The go-to for skiers and snowboarders in Laramie, Wyoming, is clearly the Snowy Range Ski Area. But there’s another ski area in the region you can ski or ride—it’s just that it hasn’t been operational for decades.
What now constitutes the Happy Jack Recreation Area, a favorite location for local campers just 15 minutes west of Laramie on Highway 210, was once a fully operational ski area.
According to Colorado Ski History.com, the ski area at Happy Jack ran from the early ’60s to late ’70s. It had two T-bar lifts and even featured night skiing.
Yet, even though the small ski area has not been in business for decades, that does not mean local skiers and boarders don’t make use of Happy Jack. They just have to put in the work of hiking to get their runs. Still, riding Happy Jack has its advantages.
Advantage One: It’s free.
Whereas boarding at a ski area takes the most physical aspect of the activity, it comes at a price—that of a lift ticket.
But for those lacking the dough to ride, Happy Jack provides a decidedly cheaper option. It’s just that you’ll have to earn runs by carrying yourself and your gear up the hill.
Advantage Two: Location, location, location.
One of the greatest benefits of riding at Snowy Range is its proximity to Laramie—just 28 miles west of town.
Yet, for local boarders and skiers willing to hike, riding at Happy Jack involves driving just 15 miles east of town. Drive up the 12 minutes it takes to reach the top of the summit of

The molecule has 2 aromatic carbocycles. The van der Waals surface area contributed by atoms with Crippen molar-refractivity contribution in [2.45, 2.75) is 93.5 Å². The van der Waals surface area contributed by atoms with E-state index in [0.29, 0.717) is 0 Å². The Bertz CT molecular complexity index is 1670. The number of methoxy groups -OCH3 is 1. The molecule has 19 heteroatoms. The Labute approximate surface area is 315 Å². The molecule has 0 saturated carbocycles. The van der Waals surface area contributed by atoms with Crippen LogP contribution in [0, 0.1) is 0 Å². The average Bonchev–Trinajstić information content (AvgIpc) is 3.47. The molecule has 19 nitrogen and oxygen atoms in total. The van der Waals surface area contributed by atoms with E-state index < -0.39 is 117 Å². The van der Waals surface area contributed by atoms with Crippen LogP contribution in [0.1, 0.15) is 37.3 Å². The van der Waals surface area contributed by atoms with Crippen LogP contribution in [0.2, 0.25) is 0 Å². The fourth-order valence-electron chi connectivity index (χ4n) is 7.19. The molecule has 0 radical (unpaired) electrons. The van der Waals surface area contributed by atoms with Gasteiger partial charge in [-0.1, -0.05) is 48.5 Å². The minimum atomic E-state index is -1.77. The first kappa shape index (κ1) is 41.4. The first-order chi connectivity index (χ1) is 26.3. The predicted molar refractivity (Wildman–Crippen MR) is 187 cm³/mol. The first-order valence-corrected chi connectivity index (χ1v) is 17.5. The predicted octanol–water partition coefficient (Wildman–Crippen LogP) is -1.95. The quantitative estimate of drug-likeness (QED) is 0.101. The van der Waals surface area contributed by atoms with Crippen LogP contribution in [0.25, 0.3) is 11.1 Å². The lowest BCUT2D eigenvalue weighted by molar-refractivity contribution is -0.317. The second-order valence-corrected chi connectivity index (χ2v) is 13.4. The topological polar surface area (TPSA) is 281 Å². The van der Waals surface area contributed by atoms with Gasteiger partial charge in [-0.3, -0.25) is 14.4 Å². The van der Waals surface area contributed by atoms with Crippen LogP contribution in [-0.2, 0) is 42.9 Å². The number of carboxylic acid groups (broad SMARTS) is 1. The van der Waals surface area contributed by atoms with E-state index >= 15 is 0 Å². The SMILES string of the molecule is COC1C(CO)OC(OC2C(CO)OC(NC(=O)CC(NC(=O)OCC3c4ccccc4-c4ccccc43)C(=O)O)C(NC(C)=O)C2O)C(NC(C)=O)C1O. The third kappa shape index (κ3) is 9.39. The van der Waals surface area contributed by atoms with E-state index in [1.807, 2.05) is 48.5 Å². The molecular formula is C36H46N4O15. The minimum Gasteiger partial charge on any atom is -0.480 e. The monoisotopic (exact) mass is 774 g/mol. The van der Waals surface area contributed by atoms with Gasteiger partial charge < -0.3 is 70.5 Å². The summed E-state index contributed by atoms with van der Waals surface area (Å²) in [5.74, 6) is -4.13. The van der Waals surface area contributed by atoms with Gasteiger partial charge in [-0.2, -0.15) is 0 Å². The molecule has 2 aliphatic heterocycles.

Interstate 25, take a left heading east on Highway 210, drive a few more miles and you’re there.
The only drawback is that, while it may take you half the amount of time to get to the nonoperational ski area, it takes two or three times (if not more) the amount of work to get your runs in as it does at an actual ski area.
Advantage Three: Fun, unrestricted place to build kickers.
A great aspect of Happy Jack is that it’s a cool place to build your own jumps without the restrictions of ski patrol and ski area management.
Paying for access means when I find a good jump or obstacle outside of a terrain park, it’s never long before said jump or obstacle is dismantled by either ski patrol or area employees.
The typical rationale I’ve been given for why ski patrollers demolish jumps and tear down slides is that they pose a threat to inexperienced skiers and boarders.
This is hard to argue against. Many of the jumps I have built in the past were dangerous for myself—an experienced snowboarder—to ride. Yet, this risk has never kept me from wanting to build jumps in order to push my progression as a snowboarder.
That’s not to say that the jumps built at Happy Jack are necessarily safe, but then again, there is no such thing as a safe kicker.
Advantage Four: Early season skiing and boarding.
When we receive early season snowstorms in southeast Wyoming, Happy Jack is an ideal location to ride when few other options exist.
While Colorado skiers and snowboarders can often ride at Arapahoe Basin or Loveland Ski Area in October, we are not as fortunate when it comes to pre-season riding. Typically, Snowy
Range does not open for business until late November or early December.
So while the ski area that was once located at the Happy Jack Recreation Area has not been running for more than 30 years, that does not mean skiing and snowboarding are not taking place there.